SUCCESS SECRETS – A humble and astute English farmer has a vision of entrepreneurial success across the ocean in Virginia, embarks on an epic adventure, tastes entrepreneurial success, saves Virginia financially, marries a Princess, saves Virginia politically, and changes the world in seven years.
Baptism record of John Rolfe from Heacham parish church held at Norfolk Record Office
All the sources on the birth of John Rolfe have said he was baptized, along with his twin brother Eustacius, in the village church in Heacham, county of Norfolk, England, on May 6, 1585. Now the Norfolk Record Office, county of Norfolk, England, has reviewed the records and found an error in the previous information.
The Norfolk Record Office has now reviewed the original Heacham parish register which is in their custody and determined that the correct date is May 3, 1585. John Rolfe’s birth date is not separately recorded, but is generally assumed to be the day before or the date of his baptism.
It’s my understanding that in those days baptism was held as close to the time of birth as possible so that those infants who died shortly after birth would be able, in the belief of the time, to go to heaven. So the date of baptism may have been the date of birth or the day after birth.
Marriage of John Rolfe and Pocahontas on April 5, 1614, the First Interracial Church Marriage in America
The marriage of John Rolfe and Pocahontas was the first interracial church marriage in America.
John Rolfe and Pocahontas were married 398 years ago today in the Jamestown Church in Jamestown, Virginia, by Reverend Richard Bucke, the Anglican minister.
The scene of the marriage, the Jamestown Church, was a wooden church built in 1608 (the second church, as the first one built in 1607 burned down on January 1, 1608). Archaeologists found part of the foundation in the summer of 2010, and excavated the entire foundation footprint in the summer of 2011. The church was large, 24′ by 64′, larger than the 20′ by 50′ brick church which eventually replaced it.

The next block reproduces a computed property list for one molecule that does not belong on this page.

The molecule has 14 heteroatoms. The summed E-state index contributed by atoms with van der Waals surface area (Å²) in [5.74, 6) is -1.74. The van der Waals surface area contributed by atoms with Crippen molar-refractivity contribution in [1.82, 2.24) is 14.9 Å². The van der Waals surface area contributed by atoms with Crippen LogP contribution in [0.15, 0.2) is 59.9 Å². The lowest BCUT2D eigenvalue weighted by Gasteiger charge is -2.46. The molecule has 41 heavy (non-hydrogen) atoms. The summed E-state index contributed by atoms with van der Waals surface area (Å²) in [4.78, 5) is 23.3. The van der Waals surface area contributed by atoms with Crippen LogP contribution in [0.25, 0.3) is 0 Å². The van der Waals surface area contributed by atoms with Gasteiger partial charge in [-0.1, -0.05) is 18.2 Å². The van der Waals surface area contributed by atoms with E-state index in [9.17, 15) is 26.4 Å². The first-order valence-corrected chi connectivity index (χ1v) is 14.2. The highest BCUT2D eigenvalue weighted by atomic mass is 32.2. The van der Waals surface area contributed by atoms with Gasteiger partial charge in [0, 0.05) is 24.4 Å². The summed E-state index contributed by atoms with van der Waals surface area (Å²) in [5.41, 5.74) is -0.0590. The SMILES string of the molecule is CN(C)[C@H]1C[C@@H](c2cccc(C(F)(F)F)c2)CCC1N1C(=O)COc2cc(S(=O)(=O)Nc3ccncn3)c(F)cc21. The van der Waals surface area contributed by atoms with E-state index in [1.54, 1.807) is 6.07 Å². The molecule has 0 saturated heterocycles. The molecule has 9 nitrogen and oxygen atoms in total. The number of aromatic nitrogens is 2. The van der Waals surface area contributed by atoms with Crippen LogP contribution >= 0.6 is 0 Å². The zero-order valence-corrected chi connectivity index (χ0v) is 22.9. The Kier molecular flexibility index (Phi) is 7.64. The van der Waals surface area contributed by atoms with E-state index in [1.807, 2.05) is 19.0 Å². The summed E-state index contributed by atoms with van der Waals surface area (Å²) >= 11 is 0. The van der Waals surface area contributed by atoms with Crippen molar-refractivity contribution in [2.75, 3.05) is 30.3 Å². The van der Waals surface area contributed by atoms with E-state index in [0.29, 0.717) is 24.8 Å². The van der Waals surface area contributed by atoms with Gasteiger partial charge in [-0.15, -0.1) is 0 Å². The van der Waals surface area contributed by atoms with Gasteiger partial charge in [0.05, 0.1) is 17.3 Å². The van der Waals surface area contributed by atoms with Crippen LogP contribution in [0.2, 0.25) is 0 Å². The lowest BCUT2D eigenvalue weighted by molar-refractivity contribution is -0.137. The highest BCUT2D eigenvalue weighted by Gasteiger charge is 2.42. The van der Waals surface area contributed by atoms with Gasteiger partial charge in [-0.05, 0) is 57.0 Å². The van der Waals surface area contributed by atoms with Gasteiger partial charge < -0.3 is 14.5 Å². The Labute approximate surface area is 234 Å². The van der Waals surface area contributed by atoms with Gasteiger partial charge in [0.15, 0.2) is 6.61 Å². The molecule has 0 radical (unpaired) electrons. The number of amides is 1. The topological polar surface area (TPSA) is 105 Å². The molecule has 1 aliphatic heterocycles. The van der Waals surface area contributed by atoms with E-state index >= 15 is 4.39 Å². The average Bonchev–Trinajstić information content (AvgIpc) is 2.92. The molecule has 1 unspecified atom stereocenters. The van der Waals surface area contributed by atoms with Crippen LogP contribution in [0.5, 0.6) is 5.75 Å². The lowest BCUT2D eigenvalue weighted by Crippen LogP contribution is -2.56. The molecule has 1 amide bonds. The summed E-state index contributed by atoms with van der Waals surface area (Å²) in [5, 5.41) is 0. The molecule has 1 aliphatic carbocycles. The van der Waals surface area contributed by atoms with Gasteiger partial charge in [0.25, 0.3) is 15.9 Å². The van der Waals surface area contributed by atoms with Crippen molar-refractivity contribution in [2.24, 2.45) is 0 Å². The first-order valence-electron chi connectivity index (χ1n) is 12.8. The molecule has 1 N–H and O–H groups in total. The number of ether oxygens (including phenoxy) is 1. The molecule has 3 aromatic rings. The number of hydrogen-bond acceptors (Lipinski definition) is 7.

John Rolfe and Pocahontas were in love. Rolfe secured permission for his interracial marriage from Governor Thomas Dale and then from Chief Powhatan, Pocahontas’ father. Chief Powhatan not only assented to the marriage but offered peace to the English settlers. The ensuing Peace of Pocahontas, which lasted eight years, allowed the English to grow and prosper and get enough settlers into Virginia that the Indians couldn’t later kick them out.
In Jamestown, between August 11 and August 14, 1609, the other seven ships of the Third Supply arrive. Captain Gabriel Archer on the Blessing reports that they were in high winds and seas for about 44 hours, less than half of the more than 96 hours that the Sea Venture endured. The Sea Venture doesn’t arrive and is thought lost.
The other seven ships of the Third Supply add about 400 settlers to Jamestown.
John Rolfe knew there was risk involved in his first ocean crossing and also in the colony of Virginia from disease and Indian attack. He accepted and embraced that risk and took his wife along. He probably didn’t think much about the risk of a tempest, a storm yes, but a tempest, no. I imagine shipwreck was far from an expected risk. And castaway on a deserted island for nearly 10 months, he probably didn’t imagine. Yet John Rolfe accepted all the risks, both expected and unexpected, and continued on after disaster.
At least the storm has abated and John Rolfe and all the others have survived due to courageous leadership and hard work against all odds. But now they are shipwrecked and castaway on an uninhabited, deserted island, the Devil’s Isles, that all mariners fear in the Bermuda Triangle.
Ironically, the day they become castaways, July 28, 1609, goes down in history as the date of the first settlement of Bermuda. But for the castaways, it’s still the Devil’s Isles.